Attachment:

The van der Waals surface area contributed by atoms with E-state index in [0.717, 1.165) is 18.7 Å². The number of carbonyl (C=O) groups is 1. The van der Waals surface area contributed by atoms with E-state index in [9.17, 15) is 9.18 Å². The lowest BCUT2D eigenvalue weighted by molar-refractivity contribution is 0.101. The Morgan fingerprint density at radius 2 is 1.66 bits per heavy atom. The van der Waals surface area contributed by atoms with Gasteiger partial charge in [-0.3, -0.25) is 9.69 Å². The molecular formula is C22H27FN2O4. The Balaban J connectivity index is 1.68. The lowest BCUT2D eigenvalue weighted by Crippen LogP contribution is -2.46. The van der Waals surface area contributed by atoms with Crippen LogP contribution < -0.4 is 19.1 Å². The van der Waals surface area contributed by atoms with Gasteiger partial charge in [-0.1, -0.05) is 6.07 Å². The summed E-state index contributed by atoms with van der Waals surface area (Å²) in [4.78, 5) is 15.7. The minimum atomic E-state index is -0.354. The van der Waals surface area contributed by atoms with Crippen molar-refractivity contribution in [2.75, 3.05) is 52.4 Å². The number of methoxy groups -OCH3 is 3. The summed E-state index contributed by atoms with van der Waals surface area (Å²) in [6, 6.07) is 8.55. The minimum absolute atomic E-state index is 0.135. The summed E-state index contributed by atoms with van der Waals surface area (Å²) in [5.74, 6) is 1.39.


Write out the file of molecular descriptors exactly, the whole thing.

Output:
The van der Waals surface area contributed by atoms with E-state index in [0.717, 1.165) is 18.7 Å². The number of carbonyl (C=O) groups is 1. The van der Waals surface area contributed by atoms with E-state index in [9.17, 15) is 9.18 Å². The lowest BCUT2D eigenvalue weighted by molar-refractivity contribution is 0.101. The Morgan fingerprint density at radius 2 is 1.66 bits per heavy atom. The van der Waals surface area contributed by atoms with Gasteiger partial charge in [-0.3, -0.25) is 9.69 Å². The molecular formula is C22H27FN2O4. The Balaban J connectivity index is 1.68. The lowest BCUT2D eigenvalue weighted by Crippen LogP contribution is -2.46. The van der Waals surface area contributed by atoms with Crippen LogP contribution < -0.4 is 19.1 Å². The van der Waals surface area contributed by atoms with Gasteiger partial charge in [-0.1, -0.05) is 6.07 Å². The summed E-state index contributed by atoms with van der Waals surface area (Å²) in [4.78, 5) is 15.7. The minimum atomic E-state index is -0.354. The van der Waals surface area contributed by atoms with Crippen molar-refractivity contribution in [2.75, 3.05) is 52.4 Å². The number of methoxy groups -OCH3 is 3. The summed E-state index contributed by atoms with van der Waals surface area (Å²) in [6, 6.07) is 8.55. The minimum absolute atomic E-state index is 0.135. The summed E-state index contributed by atoms with van der Waals surface area (Å²) in [5.74, 6) is 1.39.